Brookfield trustees on Aug. 22 voted unanimously to award a contract to Itasca-based Williams Architects to conduct a feasibility study for a community recreation center in the village.
Williams Architects, which specializes in municipal design and has completed numerous rec center projects in Chicago and the suburbs, will be paid roughly $88,300.
The study will explore where in Brookfield a multipurpose, multi-generational community recreation center might be located and what the options and cost would be for building a new facility on either purchased or leased property or renovating an existing municipal building for such a purpose.
The action follows a discussion of the matter at the village board’s July 25 committee of the whole meeting, where trustees expressed support for the idea. At that meeting Recreation Director Stevie Ferrari laid out the need for dedicated recreation space for the village.
Brookfield’s recreation department operates out of the basement of the village hall and has used intergovernmental agreements with local school districts to provide venues for much of its programming.
While those agreements have worked well, there are no guarantees those agreements will continue in the future, and they require coordination and transportation that would not be necessary if the department had an appropriate site for its programming.
Brookfield, Ferrari told trustees in July, was “the only community among our surrounding cities and villages that does not provide a dedicated community space for our residents.”
Trustee Brian Conroy called Brookfield’s lack of a community recreation center “the greatest deficiency we have in our offerings. … Frankly, it’s an embarrassment.”
In July, Village Manager Timothy Wiberg said “there would be no option that is off the table” with respect to either identifying a site for a new rec center or repurposing an existing building for one.
While there have been no cost estimates suggested for such an initiative, this feasibility study would provide such figures after Williams Architects determines what it is Brookfield is looking to offer its residents.
The village’s contract with Williams Architects lays out a timeline for the study, with the firm gathering data this fall before engaging the public directly in early 2023. That engagement will include an online survey and other unspecified “in-person opportunities to provide feedback.”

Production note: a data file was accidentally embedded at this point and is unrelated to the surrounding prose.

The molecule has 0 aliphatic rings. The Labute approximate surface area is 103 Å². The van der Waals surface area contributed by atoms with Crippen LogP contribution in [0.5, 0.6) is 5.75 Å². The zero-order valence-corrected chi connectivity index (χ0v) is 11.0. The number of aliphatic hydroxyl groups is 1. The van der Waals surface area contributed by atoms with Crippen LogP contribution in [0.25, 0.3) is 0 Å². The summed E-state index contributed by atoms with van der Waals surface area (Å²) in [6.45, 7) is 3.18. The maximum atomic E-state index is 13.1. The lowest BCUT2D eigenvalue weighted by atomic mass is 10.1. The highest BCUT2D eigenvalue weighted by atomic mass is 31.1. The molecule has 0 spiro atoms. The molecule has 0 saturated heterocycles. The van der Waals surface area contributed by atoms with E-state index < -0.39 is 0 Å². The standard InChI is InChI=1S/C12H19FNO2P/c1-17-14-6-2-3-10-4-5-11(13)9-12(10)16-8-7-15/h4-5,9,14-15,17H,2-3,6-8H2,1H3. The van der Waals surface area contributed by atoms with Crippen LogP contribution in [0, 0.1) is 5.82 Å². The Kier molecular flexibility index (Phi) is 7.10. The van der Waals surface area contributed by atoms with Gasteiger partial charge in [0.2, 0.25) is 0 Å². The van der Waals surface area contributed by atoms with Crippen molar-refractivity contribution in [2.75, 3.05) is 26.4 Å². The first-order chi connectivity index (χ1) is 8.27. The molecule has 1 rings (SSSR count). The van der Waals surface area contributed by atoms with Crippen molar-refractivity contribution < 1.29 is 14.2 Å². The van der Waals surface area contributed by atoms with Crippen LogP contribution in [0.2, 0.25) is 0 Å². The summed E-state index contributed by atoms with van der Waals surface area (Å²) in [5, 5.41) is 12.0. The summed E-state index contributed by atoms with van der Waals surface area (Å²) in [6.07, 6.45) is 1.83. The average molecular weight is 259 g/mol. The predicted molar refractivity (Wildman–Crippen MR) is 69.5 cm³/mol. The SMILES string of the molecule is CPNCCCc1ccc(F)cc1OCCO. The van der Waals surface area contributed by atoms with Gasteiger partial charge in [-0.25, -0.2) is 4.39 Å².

A call by the Landmark to Andy Dogan, principal at Williams Architects who appeared before the village board during their discussion of the feasibility study in July, to get more information on public engagement was not returned.
In July, Dogan told trustees, “We like to go far beyond the traditional open house … and really try to meet people where they are in the community. … We want to experiment with different ways to reach people in Brookfield, let them know about the project, truly and intentionally get their feedback on any concerns they may have so those can be addressed and the community knows that we’ve listened.”
Following the public engagement, Williams Architects will work up three options for village officials to consider, and the firm is tentatively scheduled to present preliminary findings in February.
Williams Architects will calculate cost estimates and present the feasibility study publicly at a village board meeting next April or May, according to the contract.
Whether or not the feasibility study will result in any action by elected officials is unknown. When Williams Architects did a similar feasibility study for renovating/expanding municipal offices for the village of Riverside in 2018, elected officials there decided to put plans on hold indefinitely after the study indicated that the cost to simply renovate existing spaces would be between $7 million and $9 million, while price tag for expanding the municipal campus would be more than $20 million.
Williams Architects also did a feasibility study for the Park District of Forest Park as it sought to build a new recreation center, which the firm also designed.
That was a years’ long effort that involved convincing voters to approve a referendum to fund the project in 2010, the park district acquiring an industrial property in 2013, remediating the site and landing $2.5 million in state grant funding for the $6 million rec center, which opened its doors in 2018.